The outputs of signal limiters 60, 69 and 75 are connected to a summing amplifier 76 to provide an output proportional to the amount of light developed by lamp 14 and observed by photocell 54. First and second control loop output signals add little to the third loop signal under normal circumstances, but provide a stabilizing effect at instances of low light output. The output from summing amplifier 76 and the first and second control signals produced by the feedback loops are connected to a comparator 78 producing a differential error signal. If the first and second control signals balance the third control signal (amplifier 76), the error signal would be equivalent to zero and no correction is necessary. Any other combination of the control signals would, of course, result in a value for the error signal.
This differential error signal is connected to an integrator 80 and, in turn, to a voltage controlled one-shot 82. Voltage controlled one-shot 82 is triggered by the line voltage and further operates a one-shot 84. One-shots 82 and 84 provide signal shaping and activate a driver 86 which provides the control signal for electrode 42 of the controlled impedance. The output of integrator 80 advances the timing of one-shot 82 which, in turn, advances the firing of controlled impedance 36.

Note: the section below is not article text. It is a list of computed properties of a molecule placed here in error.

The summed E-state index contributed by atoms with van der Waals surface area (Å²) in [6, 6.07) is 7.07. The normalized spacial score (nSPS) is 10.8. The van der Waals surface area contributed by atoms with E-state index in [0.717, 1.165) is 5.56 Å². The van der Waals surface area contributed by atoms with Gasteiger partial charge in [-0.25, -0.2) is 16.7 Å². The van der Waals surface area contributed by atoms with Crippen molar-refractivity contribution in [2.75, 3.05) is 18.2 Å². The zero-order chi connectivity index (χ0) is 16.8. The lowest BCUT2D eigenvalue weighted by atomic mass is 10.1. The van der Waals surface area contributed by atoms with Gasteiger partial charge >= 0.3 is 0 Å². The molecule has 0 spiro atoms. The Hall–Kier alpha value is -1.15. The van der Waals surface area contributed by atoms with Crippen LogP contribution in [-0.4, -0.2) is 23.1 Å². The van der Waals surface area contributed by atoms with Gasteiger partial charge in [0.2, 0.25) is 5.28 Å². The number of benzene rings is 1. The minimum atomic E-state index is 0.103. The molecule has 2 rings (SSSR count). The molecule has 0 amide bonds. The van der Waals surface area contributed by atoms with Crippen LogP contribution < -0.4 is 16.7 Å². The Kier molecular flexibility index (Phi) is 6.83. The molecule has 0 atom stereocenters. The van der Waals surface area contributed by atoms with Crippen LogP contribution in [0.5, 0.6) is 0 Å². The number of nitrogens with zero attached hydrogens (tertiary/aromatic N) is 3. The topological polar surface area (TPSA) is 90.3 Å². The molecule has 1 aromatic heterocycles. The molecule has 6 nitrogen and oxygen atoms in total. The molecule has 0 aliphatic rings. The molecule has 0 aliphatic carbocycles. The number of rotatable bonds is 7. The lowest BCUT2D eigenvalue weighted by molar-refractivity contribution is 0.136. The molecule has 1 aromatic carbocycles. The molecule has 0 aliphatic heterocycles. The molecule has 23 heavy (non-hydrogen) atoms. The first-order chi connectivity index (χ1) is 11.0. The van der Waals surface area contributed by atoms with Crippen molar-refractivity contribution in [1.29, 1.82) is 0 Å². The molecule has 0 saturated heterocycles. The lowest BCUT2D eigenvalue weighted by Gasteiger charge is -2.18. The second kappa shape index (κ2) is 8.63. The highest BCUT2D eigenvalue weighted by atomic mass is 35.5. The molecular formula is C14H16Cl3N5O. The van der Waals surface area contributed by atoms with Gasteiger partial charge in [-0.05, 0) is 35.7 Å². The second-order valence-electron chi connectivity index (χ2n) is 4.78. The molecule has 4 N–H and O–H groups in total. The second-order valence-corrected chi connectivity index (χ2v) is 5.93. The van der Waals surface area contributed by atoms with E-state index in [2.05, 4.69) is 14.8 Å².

The operation of the control circuitry can best be illustrated by assuming that there is a positive differential error signal. This positive error causes the output of integrator 80 to increase with time and thus advance the timing of voltage controlled one-shot 82. Controlled impedance 36 therefore triggers earlier in the voltage cycle, increasing the current fed to lamp 14. When the differential error signal from comparator 78 approaches zero, the output of integrator means 80 ceases increasing and the firing of the controlled impedance remains unchanged.